South Island

South Island is a good place to make Nutella. It is not impossible to make crepes, but if people in the South used all their labor and capital to produce one food, they could make much more Nutella than crepes.

The opportunity cost of making crepes is the number of jars of Nutella they could have made with those same resources.

The South has a comparative advantage in making Nutella over making crepes. Therefore, most people in the South can only eat Nutella.



Each island can increase its total output by specializing, however they would prefer to consume these two foods in a more equal proportion. They will both be better off if they trade.

Crepes AND Nutella






If you are reading this on a computer, you are experiencing the gains from trade.  If you did not build this computer yourself from what you could hunt or gather in nature by yourself, you  traded for it.



Food trade is an important part of economic history.  Europeans literally sailed across the world to spice up their dinners, and they stumbled across the Americas in the process.  Here are some good resources to learn more:

How the Spice Trade Changed the World

Lecture Slides from Oregon State

Adam Smith, who is considered one of the founders of economic thought, argued against the European “mercantilism” ideology.  Mercantilists believed that a country should export more than it imports because that would bring in gold.  Smith criticized government polices that were restricting trade in order to maintain a “favorable balance of trade.”  He advocated for free trade laws allowing countries to export the goods they have an advantage in making and import what is relatively more expensive for them to make.

David Ricardo formulated the theory of comparative advantage 200 years ago. In my little example, that is the idea that one island can produce Nutella more efficiently than the other island, so they have a relative advantage.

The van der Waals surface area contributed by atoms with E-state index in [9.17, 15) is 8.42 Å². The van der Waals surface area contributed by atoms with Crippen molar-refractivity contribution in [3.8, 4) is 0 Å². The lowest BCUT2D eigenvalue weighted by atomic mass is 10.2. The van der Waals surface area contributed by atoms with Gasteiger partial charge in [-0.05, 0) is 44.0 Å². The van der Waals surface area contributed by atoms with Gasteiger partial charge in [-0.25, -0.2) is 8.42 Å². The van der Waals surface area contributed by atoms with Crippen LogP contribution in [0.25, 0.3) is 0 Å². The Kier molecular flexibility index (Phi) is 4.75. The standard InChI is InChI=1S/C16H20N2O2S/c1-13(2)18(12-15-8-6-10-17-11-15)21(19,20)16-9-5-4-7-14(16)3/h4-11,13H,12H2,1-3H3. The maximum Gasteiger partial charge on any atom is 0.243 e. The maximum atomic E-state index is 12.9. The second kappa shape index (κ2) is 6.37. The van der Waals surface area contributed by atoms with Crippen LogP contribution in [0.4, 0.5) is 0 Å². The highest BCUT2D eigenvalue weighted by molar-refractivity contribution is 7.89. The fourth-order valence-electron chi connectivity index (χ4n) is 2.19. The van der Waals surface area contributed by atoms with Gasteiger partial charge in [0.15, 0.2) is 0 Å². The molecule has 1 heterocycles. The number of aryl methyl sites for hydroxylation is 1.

Around the same time, Thomas Malthus gave his gloomy prediction that, as the human population grows, we will run out of land to grow noms, and then people will starve (if they are not killed by war or disease first).

The human population has since increased far beyond Malthus’s wildest dreams. We are able to do that because:
1. The earth does not grow along with the economy and population.  Since there is only so much land to grow food on, we increase our output through new technology that allows us to get more noms out of our limited resources.
2. Increased specialization and exchange. Ex. People in Kansas can get oranges from Florida in exchange for wheat.

International food trade policy remains an important topic of debate today.


Non-Zero-Sum Games

To understand non-zero-sum games, it is helpful to give an example of the opposite: a zero-sum game.

Here’s a fun game: “stealing your older brother’s ice cream”

The little brother is unhappy because he has no ice cream, so he has a utility score of -1. “Utility” is a term economists sometimes use to roughly measure happiness.

The older brother is happy because he has ice cream, so he has a utility score of 1.

Together, their collective welfare is equal to 0.

After a change in the allocation of goods, their total welfare has not increased, it is still zero.

In a zero-sum game, the total amount of wealth remains the same and it is just a question of how you divide up a fixed pie, or ice cream cone.